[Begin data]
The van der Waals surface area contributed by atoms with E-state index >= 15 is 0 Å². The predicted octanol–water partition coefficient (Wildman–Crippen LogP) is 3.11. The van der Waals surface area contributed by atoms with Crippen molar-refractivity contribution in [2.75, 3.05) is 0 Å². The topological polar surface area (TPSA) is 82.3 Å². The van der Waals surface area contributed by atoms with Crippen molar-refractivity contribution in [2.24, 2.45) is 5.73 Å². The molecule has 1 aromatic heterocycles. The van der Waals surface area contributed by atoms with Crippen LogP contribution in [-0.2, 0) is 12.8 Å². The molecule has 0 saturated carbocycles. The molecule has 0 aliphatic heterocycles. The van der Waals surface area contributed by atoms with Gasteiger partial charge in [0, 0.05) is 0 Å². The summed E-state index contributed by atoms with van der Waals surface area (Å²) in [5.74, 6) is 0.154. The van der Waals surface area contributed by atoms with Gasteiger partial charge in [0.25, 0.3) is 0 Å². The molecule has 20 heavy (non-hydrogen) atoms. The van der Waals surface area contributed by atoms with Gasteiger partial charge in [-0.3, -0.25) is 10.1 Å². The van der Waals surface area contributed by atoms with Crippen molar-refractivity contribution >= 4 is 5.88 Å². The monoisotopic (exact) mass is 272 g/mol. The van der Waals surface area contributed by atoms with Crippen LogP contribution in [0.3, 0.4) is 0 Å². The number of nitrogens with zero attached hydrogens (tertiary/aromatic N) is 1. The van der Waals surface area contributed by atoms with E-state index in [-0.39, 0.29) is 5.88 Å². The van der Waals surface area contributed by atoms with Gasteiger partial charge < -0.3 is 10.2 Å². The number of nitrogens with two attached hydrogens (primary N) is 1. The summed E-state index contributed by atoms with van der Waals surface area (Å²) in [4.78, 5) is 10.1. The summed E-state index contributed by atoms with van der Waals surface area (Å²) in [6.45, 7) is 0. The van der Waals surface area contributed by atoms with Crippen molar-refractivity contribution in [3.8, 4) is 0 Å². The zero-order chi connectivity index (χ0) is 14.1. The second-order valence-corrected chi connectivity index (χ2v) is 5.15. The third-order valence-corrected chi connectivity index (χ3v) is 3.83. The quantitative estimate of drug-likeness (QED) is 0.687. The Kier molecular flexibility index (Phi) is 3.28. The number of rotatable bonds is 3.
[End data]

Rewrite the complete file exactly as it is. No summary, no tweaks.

The van der Waals surface area contributed by atoms with E-state index >= 15 is 0 Å². The predicted octanol–water partition coefficient (Wildman–Crippen LogP) is 3.11. The van der Waals surface area contributed by atoms with Crippen molar-refractivity contribution in [2.75, 3.05) is 0 Å². The topological polar surface area (TPSA) is 82.3 Å². The van der Waals surface area contributed by atoms with Crippen molar-refractivity contribution in [2.24, 2.45) is 5.73 Å². The molecule has 1 aromatic heterocycles. The van der Waals surface area contributed by atoms with Crippen LogP contribution in [-0.2, 0) is 12.8 Å². The molecule has 0 saturated carbocycles. The molecule has 0 aliphatic heterocycles. The van der Waals surface area contributed by atoms with Gasteiger partial charge in [0, 0.05) is 0 Å². The summed E-state index contributed by atoms with van der Waals surface area (Å²) in [5.74, 6) is 0.154. The van der Waals surface area contributed by atoms with Gasteiger partial charge in [0.25, 0.3) is 0 Å². The molecule has 20 heavy (non-hydrogen) atoms. The van der Waals surface area contributed by atoms with Gasteiger partial charge in [-0.3, -0.25) is 10.1 Å². The van der Waals surface area contributed by atoms with Crippen molar-refractivity contribution >= 4 is 5.88 Å². The monoisotopic (exact) mass is 272 g/mol. The van der Waals surface area contributed by atoms with Crippen LogP contribution in [0.3, 0.4) is 0 Å². The number of nitrogens with zero attached hydrogens (tertiary/aromatic N) is 1. The van der Waals surface area contributed by atoms with E-state index in [-0.39, 0.29) is 5.88 Å². The van der Waals surface area contributed by atoms with Gasteiger partial charge < -0.3 is 10.2 Å². The number of nitrogens with two attached hydrogens (primary N) is 1. The summed E-state index contributed by atoms with van der Waals surface area (Å²) in [4.78, 5) is 10.1. The summed E-state index contributed by atoms with van der Waals surface area (Å²) in [6.45, 7) is 0. The van der Waals surface area contributed by atoms with Crippen molar-refractivity contribution in [3.8, 4) is 0 Å². The zero-order chi connectivity index (χ0) is 14.1. The second-order valence-corrected chi connectivity index (χ2v) is 5.15. The third-order valence-corrected chi connectivity index (χ3v) is 3.83. The quantitative estimate of drug-likeness (QED) is 0.687. The Kier molecular flexibility index (Phi) is 3.28. The number of rotatable bonds is 3.